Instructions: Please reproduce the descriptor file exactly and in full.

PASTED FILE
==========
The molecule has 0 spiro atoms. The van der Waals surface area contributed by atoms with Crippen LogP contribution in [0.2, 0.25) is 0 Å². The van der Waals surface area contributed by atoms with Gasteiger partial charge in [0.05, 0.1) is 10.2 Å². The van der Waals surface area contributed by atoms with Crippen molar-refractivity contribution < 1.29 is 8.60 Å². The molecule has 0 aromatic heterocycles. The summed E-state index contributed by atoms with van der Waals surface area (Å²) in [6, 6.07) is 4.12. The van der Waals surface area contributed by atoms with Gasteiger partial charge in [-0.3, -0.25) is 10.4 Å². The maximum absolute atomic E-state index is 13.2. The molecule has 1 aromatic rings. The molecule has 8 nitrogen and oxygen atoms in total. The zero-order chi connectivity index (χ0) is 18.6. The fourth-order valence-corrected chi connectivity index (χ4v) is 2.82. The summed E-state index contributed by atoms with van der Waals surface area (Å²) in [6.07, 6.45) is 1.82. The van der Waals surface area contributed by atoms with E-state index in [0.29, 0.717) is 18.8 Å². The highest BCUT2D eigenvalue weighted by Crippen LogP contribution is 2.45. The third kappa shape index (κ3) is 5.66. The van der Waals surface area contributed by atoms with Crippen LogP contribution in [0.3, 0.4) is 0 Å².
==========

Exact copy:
The molecule has 0 spiro atoms. The van der Waals surface area contributed by atoms with Crippen LogP contribution in [0.2, 0.25) is 0 Å². The van der Waals surface area contributed by atoms with Gasteiger partial charge in [0.05, 0.1) is 10.2 Å². The van der Waals surface area contributed by atoms with Crippen molar-refractivity contribution < 1.29 is 8.60 Å². The molecule has 0 aromatic heterocycles. The summed E-state index contributed by atoms with van der Waals surface area (Å²) in [6, 6.07) is 4.12. The van der Waals surface area contributed by atoms with Gasteiger partial charge in [-0.3, -0.25) is 10.4 Å². The maximum absolute atomic E-state index is 13.2. The molecule has 1 aromatic rings. The molecule has 8 nitrogen and oxygen atoms in total. The zero-order chi connectivity index (χ0) is 18.6. The fourth-order valence-corrected chi connectivity index (χ4v) is 2.82. The summed E-state index contributed by atoms with van der Waals surface area (Å²) in [6.07, 6.45) is 1.82. The van der Waals surface area contributed by atoms with E-state index in [0.29, 0.717) is 18.8 Å². The highest BCUT2D eigenvalue weighted by Crippen LogP contribution is 2.45. The third kappa shape index (κ3) is 5.66. The van der Waals surface area contributed by atoms with Crippen LogP contribution in [0.3, 0.4) is 0 Å².